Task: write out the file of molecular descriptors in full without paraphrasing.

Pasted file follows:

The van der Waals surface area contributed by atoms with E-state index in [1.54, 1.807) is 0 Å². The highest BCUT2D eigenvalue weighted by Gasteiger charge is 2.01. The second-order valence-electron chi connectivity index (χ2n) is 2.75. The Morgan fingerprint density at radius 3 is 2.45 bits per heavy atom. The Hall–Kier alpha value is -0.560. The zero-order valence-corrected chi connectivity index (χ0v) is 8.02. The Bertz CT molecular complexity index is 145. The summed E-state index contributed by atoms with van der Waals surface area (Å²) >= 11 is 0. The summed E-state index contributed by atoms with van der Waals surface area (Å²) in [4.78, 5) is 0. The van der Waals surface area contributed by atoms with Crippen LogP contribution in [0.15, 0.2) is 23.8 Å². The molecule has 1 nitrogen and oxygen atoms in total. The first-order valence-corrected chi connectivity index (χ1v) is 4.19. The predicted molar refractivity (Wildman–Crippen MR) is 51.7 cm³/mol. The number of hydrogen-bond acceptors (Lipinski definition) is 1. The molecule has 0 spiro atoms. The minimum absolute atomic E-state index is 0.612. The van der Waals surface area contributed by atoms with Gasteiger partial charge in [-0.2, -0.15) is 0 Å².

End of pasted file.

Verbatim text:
The van der Waals surface area contributed by atoms with E-state index in [1.54, 1.807) is 0 Å². The highest BCUT2D eigenvalue weighted by Gasteiger charge is 2.01. The second-order valence-electron chi connectivity index (χ2n) is 2.75. The Morgan fingerprint density at radius 3 is 2.45 bits per heavy atom. The Hall–Kier alpha value is -0.560. The zero-order valence-corrected chi connectivity index (χ0v) is 8.02. The Bertz CT molecular complexity index is 145. The summed E-state index contributed by atoms with van der Waals surface area (Å²) >= 11 is 0. The summed E-state index contributed by atoms with van der Waals surface area (Å²) in [4.78, 5) is 0. The van der Waals surface area contributed by atoms with Crippen LogP contribution in [0.15, 0.2) is 23.8 Å². The molecule has 1 nitrogen and oxygen atoms in total. The first-order valence-corrected chi connectivity index (χ1v) is 4.19. The predicted molar refractivity (Wildman–Crippen MR) is 51.7 cm³/mol. The number of hydrogen-bond acceptors (Lipinski definition) is 1. The molecule has 0 spiro atoms. The minimum absolute atomic E-state index is 0.612. The van der Waals surface area contributed by atoms with Gasteiger partial charge in [-0.2, -0.15) is 0 Å².